Op-ed Submission: Wash. U. must turn attention toward underpaid adjuncts
After years of earning negative press as “the nation’s least economically diverse top college,” Washington University has recognized that increasing socioeconomic diversity is both integral to fulfilling its mission and good for its student body. We laud the chancellor and provost’s push to double the number of low-income undergraduates receiving Pell Grants (the standard measure of underprivileged college students) for its noble aims. Because Wash. U. and elite schools like it are stepping stones on the path of upward economic mobility, they should be accessible to smart, qualified people who benefit from that mobility the most.
Chancellor Wrighton knows this personally; a 2015 Post-Dispatch editorial quotes his belief in Wash. U.’s “important responsibility to serve talented people, independent of their background,” saying, “I’ve lived the life I’d like to encourage for other people.”
That’s a tall order, though, considering his own historical luck. The editorial explains that “a year’s in-state tuition and fees at a four-year public university averaged less than $400 (about $2,580 in 2015 dollars)” when he was an undergraduate, and rightly points out that Wash. U.’s current lofty “status was won at the expense of expanding financial aid to more low- and middle-income students. Given that history, the university’s chancellor, Mark Wrighton, might not have been able to attend the very college he now heads.”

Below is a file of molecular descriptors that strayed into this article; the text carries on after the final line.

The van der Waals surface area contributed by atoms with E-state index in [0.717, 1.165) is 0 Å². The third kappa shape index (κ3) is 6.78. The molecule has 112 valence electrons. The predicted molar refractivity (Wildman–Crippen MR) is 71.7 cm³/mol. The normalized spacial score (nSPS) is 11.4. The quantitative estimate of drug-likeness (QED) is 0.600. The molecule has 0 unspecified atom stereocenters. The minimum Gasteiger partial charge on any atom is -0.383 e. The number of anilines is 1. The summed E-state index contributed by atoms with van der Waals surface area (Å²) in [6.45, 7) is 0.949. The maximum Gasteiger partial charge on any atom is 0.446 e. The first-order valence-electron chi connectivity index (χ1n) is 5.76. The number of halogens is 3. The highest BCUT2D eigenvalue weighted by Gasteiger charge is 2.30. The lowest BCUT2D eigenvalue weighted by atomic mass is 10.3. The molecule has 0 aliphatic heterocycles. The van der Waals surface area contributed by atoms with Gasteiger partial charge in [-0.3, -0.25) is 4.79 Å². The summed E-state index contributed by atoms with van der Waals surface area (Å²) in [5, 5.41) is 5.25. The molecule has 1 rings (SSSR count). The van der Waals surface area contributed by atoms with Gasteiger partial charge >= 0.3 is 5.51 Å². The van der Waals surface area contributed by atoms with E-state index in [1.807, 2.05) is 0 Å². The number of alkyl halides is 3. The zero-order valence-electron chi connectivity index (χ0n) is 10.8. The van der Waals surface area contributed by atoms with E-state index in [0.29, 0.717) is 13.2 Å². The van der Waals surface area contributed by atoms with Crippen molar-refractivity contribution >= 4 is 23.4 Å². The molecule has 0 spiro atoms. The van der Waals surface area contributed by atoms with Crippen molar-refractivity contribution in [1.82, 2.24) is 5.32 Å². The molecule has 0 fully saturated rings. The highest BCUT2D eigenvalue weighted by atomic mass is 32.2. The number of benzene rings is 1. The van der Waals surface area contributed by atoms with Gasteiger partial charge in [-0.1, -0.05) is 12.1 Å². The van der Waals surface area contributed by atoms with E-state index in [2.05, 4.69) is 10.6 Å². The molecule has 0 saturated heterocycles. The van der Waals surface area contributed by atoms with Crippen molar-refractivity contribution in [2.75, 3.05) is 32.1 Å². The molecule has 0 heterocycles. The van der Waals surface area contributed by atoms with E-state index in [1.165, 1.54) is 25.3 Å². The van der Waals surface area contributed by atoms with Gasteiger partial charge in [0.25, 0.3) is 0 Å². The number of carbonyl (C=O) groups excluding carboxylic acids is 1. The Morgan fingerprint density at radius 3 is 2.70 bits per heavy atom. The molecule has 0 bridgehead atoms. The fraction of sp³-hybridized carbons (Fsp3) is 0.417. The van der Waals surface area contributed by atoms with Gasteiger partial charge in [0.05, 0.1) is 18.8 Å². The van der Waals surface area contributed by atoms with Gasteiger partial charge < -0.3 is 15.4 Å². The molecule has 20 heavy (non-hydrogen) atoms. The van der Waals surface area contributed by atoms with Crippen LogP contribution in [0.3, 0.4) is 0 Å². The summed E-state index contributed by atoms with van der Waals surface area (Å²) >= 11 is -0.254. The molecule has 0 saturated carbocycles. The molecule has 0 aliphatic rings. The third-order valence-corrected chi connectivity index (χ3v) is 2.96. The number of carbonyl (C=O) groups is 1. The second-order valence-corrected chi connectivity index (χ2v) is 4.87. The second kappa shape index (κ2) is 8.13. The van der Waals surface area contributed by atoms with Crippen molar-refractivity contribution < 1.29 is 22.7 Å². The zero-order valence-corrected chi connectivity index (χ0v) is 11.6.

I feel that irony every time I step into my College Writing classroom. You’re not very likely to qualify for low-income assistance as a student here, but the odds get pretty good if you’re an adjunct professor. And if you teach at a university in 2016, you probably are an adjunct: About 75 percent of instructors nationally are classified as adjuncts, compared to 40 years ago, when the numbers were flipped and Chancellor Wrighton’s “first job out of graduate school was as an assistant professor of chemistry at the Massachusetts Institute of Technology.”
That’s all but unheard of today, as tenure-track academic jobs were converted to contingent positions—“gigs,” Wash. U.’s lawyer calls them—to save money. This race-to-the-bottom mentality runs contrary to Washington University’s values, and so does the compensation model that goes with it.
While Henry Ford famously created the American middle class by paying his employees enough to buy the cars they made, Wash. U. adjuncts can’t hope to pay Wash. U. tuition, and rich universities turn to low-paying jobs prevents academia from being the means to a better life for teachers and their families. A prospective undergrad from a household headed by a Wash. U. adjunct teaching full time—four fall semester classes and four more in the spring—is eligible for a low-income Pell Grant. In fact, that breadwinner would have to teach more than 11 courses per academic year at the university’s proposed rate—nearly full time and a half—to NOT be Pell Grant eligible; that is, to be middle-class.
It’s good to finally see socioeconomic diversity among Washington University students—that means Wash. U. is helping low-income smart people. It’s equally deplorable, though, to see so much socioeconomic diversity among Washington University faculty—that means Wash. U. is creating low-income smart people. We know that attending Washington University should be a path out of poverty; let’s hope administration learns that teaching here shouldn’t be a path into it.
Chancellor Wrighton, the best way to encourage a life like yours for others is to stop paying your adjunct faculty poverty wages.
Washington University administration hasn’t proposed anything close in a year of bargaining. Wash. U. has one of the largest endowments in the nation, yet denies adjunct faculty livable wages. Adjuncts, students, staff and allies have teamed up with the Fight for $15 movement and will walk out of classes on April 14 to protest current working conditions unless administration agrees to a fair contract. Please join us in front of Olin Library at noon and show your support as we rally for policies that prioritize students and their instructors.